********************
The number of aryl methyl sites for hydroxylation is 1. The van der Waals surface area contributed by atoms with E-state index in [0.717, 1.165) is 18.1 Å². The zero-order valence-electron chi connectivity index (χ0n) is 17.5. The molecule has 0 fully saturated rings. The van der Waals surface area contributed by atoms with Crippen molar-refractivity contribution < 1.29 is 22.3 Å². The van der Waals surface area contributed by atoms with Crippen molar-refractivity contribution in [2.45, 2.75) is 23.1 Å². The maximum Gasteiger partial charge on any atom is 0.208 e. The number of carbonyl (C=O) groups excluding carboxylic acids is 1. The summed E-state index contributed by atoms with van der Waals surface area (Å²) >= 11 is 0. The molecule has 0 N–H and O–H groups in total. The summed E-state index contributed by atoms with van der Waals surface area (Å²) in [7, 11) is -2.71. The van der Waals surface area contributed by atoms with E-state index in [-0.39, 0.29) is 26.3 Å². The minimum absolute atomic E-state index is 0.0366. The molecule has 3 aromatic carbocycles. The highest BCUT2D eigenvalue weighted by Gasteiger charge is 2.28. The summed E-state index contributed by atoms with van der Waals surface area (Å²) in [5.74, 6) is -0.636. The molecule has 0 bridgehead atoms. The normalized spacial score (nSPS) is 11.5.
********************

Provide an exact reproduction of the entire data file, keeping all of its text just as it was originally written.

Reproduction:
The number of aryl methyl sites for hydroxylation is 1. The van der Waals surface area contributed by atoms with E-state index in [0.717, 1.165) is 18.1 Å². The zero-order valence-electron chi connectivity index (χ0n) is 17.5. The molecule has 0 fully saturated rings. The van der Waals surface area contributed by atoms with Crippen molar-refractivity contribution < 1.29 is 22.3 Å². The van der Waals surface area contributed by atoms with Crippen molar-refractivity contribution in [2.45, 2.75) is 23.1 Å². The maximum Gasteiger partial charge on any atom is 0.208 e. The number of carbonyl (C=O) groups excluding carboxylic acids is 1. The summed E-state index contributed by atoms with van der Waals surface area (Å²) >= 11 is 0. The molecule has 0 N–H and O–H groups in total. The summed E-state index contributed by atoms with van der Waals surface area (Å²) in [7, 11) is -2.71. The van der Waals surface area contributed by atoms with E-state index in [-0.39, 0.29) is 26.3 Å². The minimum absolute atomic E-state index is 0.0366. The molecule has 3 aromatic carbocycles. The highest BCUT2D eigenvalue weighted by Gasteiger charge is 2.28. The summed E-state index contributed by atoms with van der Waals surface area (Å²) in [5.74, 6) is -0.636. The molecule has 0 bridgehead atoms. The normalized spacial score (nSPS) is 11.5.